Friday, September 30, 2016


IF YOU'VE FLOWN MORE THAN A FEW TIMES the chances are that at least one trip was aboard a Boeing 737. And here's how Boeing makes this most successful machine.

SMN report: We're suckers for time-lapse movies, and the one (below) is no exception. There's no real comparison to be made with even the most complex plastic kit of course, but even so, both the real thing and a 1:144 scale model share the same basic requirement - an assembly operation. Incidentally, the flight deck (header pic) shows a 737 flown by Siberia Airlines.

In the model world, there is no shortage of Boeing 737 kits, though injection plastic miniatures are mostly to standard 1:144 scale, with diecast considerably smaller, all the way down through 1:200 and 1:500 models from respected manufacturers such as Herpa Wings and Gemini Jets.

Sad to say, there's nothing to 1:72 scale or larger. Neither is there much in the way of interior detail. You'd have thought that at least one enterprising manufacturer would have come up with a transparent-half kit, with decent flight deck and cabin detail. Or even, if that would be too big, a nose section might be cool, perhaps including all detail back to the front loading door. We can but hope.

A classic oldie, the 1:144 scale US Airfix kit (below) was presented in a singularly ordinary box design. The basic tooling has been reboxed many times.

Perhaps one of the most complex graphic designs to ever decorate an airframe, the Spirit of the Islands livery for Alaska Airlines (below) made a real change from the more usual fur-clad Alaskan native on the tail fin. The Spirit scheme was designed for the airline's Hawaii routes.

An example (below) of a simple display model, such as you might see in a travel agent. This 737 is not produced to any particular scale, but is attractive enough.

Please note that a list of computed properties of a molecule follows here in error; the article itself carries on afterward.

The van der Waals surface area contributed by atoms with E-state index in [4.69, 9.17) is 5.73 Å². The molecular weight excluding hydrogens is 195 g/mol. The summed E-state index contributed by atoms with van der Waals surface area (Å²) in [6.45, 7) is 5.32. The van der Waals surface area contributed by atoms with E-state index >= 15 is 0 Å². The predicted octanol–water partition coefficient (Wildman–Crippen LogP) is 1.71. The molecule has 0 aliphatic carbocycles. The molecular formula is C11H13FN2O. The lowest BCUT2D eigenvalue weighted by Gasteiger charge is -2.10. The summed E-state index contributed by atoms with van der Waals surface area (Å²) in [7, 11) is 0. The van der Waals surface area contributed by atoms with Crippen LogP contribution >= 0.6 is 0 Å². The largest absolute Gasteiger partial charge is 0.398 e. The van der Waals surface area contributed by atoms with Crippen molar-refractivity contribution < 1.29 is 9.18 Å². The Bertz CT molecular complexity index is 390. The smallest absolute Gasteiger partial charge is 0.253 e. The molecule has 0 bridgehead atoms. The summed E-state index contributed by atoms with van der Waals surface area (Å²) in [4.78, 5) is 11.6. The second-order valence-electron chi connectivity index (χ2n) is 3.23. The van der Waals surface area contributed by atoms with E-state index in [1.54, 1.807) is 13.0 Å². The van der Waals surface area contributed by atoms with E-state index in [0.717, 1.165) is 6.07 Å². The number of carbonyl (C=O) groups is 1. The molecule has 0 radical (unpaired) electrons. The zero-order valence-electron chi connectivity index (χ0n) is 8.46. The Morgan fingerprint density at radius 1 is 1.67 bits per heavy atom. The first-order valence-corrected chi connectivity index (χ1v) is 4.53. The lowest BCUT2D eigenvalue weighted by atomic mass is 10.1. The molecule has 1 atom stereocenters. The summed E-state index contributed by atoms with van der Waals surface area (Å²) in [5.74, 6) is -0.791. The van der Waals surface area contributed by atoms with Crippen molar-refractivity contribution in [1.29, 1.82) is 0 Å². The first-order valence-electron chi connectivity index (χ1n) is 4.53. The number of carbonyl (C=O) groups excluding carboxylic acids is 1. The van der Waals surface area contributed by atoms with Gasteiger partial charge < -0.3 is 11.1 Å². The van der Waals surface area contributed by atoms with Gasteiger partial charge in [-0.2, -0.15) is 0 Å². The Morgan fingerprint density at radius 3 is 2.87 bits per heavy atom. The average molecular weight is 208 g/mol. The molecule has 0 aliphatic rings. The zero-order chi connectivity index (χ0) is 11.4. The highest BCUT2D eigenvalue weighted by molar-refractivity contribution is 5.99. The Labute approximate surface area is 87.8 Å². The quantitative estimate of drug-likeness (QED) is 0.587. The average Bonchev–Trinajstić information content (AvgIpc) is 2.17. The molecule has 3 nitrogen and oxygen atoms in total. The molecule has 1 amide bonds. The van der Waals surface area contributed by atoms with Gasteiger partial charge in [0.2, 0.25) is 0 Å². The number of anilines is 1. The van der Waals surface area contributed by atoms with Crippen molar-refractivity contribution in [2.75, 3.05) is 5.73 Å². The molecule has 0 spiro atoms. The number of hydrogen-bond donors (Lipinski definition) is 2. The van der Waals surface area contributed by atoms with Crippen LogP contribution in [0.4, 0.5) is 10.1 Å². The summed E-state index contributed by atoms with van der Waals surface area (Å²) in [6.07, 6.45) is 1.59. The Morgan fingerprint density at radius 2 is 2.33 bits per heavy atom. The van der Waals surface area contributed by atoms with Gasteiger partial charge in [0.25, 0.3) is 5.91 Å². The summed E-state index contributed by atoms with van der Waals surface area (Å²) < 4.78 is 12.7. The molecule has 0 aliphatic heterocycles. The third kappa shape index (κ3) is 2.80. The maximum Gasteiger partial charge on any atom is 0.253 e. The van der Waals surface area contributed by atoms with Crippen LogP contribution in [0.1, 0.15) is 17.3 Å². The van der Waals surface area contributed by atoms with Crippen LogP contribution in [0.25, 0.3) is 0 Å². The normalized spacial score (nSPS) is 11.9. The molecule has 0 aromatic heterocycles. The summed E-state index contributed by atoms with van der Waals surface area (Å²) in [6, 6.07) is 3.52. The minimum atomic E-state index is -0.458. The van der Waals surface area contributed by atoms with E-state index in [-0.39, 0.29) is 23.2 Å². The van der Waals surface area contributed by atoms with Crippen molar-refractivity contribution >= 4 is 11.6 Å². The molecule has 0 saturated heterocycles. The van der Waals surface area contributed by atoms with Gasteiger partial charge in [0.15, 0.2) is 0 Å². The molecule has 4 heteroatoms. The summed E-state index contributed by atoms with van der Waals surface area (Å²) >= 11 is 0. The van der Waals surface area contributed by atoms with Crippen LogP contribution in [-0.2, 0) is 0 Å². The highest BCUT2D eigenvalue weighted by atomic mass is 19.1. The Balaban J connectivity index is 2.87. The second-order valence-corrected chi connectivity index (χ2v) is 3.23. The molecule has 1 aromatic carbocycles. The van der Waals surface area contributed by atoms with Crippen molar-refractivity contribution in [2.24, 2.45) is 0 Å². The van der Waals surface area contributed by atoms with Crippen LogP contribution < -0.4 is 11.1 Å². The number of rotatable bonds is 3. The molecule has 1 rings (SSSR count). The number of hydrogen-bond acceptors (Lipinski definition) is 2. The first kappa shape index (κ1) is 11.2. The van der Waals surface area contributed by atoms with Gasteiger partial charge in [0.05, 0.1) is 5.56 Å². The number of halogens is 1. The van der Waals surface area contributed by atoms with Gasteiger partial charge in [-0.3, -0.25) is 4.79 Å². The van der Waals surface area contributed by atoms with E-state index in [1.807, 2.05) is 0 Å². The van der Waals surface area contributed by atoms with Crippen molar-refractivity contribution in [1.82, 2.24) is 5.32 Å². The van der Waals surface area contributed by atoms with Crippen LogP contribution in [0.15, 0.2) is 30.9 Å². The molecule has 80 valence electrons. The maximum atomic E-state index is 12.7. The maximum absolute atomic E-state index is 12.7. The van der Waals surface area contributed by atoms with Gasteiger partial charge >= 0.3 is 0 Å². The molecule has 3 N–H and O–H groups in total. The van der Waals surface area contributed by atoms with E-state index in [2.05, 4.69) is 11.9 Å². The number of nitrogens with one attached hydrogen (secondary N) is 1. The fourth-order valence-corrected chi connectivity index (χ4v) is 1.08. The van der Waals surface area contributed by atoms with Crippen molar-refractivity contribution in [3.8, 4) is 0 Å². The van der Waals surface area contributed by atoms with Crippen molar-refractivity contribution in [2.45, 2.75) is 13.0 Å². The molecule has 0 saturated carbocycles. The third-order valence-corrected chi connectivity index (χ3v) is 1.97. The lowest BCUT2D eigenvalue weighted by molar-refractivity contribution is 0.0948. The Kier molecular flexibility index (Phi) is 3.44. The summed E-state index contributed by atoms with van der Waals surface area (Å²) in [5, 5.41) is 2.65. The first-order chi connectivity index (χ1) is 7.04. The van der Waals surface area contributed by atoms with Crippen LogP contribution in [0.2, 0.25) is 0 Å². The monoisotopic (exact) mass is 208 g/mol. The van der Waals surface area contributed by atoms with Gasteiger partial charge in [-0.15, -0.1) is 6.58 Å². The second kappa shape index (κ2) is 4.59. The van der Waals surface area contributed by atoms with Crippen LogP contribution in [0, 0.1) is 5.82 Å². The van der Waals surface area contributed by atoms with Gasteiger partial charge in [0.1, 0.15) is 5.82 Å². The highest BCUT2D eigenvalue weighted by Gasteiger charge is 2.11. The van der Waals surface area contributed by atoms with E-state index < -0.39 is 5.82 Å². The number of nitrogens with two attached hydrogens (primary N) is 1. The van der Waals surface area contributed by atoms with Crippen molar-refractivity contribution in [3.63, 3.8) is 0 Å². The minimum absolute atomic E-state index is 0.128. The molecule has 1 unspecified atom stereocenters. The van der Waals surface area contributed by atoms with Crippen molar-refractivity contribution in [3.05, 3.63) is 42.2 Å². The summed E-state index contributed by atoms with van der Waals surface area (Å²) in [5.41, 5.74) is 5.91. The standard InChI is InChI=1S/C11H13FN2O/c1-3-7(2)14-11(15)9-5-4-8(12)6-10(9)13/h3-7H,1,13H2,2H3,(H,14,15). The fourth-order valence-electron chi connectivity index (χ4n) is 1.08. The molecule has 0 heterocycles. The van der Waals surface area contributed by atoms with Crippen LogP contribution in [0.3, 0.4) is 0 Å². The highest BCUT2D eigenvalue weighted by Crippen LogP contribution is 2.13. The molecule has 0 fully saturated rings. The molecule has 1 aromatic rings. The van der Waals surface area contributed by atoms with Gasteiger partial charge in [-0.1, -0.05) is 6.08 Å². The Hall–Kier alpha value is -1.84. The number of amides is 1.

Incidentally, Ryanair has had plenty of stick from the media for the pugnacious behaviour of its chief executive. But our first trip on a Ryanair flight recently revealed polite and helpful staff, an offer of free hold storage, and on-time flights both ways - the trip back was actually nearly half an hour early.

The Revell 737-800 (below) models one of the latest jets in the 737 range. It's a neatly detailed kit that surpasses the old Airfix model in every way, and is highly recommended.

The 737 (below) is just one of the huge range of beautifully detailed diecast and snap-fit civil aircraft from Herpa Wings. Scales range from 1:180 (snap-fit)  to 1:200, 1:400, and 1:500, depending on the subject. All are neatly detailed.

About the Boeing 737
With total production currently standing at more than 13,500 aircraft - and with some 4500 of those currently flying - the Boeing 737 is the single most successful commercial jet ever made. First flight of the 737-100 was in 1967, and Boeing has continuously developed the basic design to keep up with the competition, including the similar-layout Airbus A320 series.

For modellers, the 737 represents a wide field of finishing opportunities. Currently, 500-odd airlines fly it, so the choice of livery is yours!